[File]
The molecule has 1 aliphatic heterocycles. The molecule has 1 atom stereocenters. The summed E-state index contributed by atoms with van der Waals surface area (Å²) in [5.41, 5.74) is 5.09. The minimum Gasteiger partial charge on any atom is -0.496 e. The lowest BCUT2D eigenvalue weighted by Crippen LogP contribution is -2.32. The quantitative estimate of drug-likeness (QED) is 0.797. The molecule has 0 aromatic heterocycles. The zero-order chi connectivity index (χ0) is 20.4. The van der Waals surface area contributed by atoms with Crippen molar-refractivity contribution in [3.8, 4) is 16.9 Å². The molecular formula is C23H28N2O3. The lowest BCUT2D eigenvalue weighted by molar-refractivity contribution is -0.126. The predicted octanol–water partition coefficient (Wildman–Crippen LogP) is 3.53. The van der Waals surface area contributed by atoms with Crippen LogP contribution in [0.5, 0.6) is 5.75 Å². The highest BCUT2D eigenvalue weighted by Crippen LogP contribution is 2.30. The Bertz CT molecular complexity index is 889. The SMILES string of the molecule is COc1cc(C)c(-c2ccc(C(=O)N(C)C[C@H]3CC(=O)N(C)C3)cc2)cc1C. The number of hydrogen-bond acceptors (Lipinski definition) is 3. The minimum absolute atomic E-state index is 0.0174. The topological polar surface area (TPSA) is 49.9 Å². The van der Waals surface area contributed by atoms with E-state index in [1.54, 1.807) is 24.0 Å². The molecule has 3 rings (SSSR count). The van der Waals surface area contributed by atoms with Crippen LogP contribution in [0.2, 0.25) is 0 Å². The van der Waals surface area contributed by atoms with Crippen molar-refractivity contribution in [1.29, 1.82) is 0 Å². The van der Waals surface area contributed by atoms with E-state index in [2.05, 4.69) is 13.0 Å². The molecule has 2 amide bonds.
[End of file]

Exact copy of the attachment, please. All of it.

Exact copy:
The molecule has 1 aliphatic heterocycles. The molecule has 1 atom stereocenters. The summed E-state index contributed by atoms with van der Waals surface area (Å²) in [5.41, 5.74) is 5.09. The minimum Gasteiger partial charge on any atom is -0.496 e. The lowest BCUT2D eigenvalue weighted by Crippen LogP contribution is -2.32. The quantitative estimate of drug-likeness (QED) is 0.797. The molecule has 0 aromatic heterocycles. The zero-order chi connectivity index (χ0) is 20.4. The van der Waals surface area contributed by atoms with Crippen molar-refractivity contribution in [3.8, 4) is 16.9 Å². The molecular formula is C23H28N2O3. The lowest BCUT2D eigenvalue weighted by molar-refractivity contribution is -0.126. The predicted octanol–water partition coefficient (Wildman–Crippen LogP) is 3.53. The van der Waals surface area contributed by atoms with Crippen LogP contribution in [0.5, 0.6) is 5.75 Å². The highest BCUT2D eigenvalue weighted by Crippen LogP contribution is 2.30. The Bertz CT molecular complexity index is 889. The SMILES string of the molecule is COc1cc(C)c(-c2ccc(C(=O)N(C)C[C@H]3CC(=O)N(C)C3)cc2)cc1C. The number of hydrogen-bond acceptors (Lipinski definition) is 3. The minimum absolute atomic E-state index is 0.0174. The topological polar surface area (TPSA) is 49.9 Å². The van der Waals surface area contributed by atoms with E-state index in [1.54, 1.807) is 24.0 Å². The molecule has 3 rings (SSSR count). The van der Waals surface area contributed by atoms with Crippen LogP contribution in [0.2, 0.25) is 0 Å². The van der Waals surface area contributed by atoms with Crippen molar-refractivity contribution in [1.29, 1.82) is 0 Å². The van der Waals surface area contributed by atoms with E-state index in [2.05, 4.69) is 13.0 Å². The molecule has 2 amide bonds.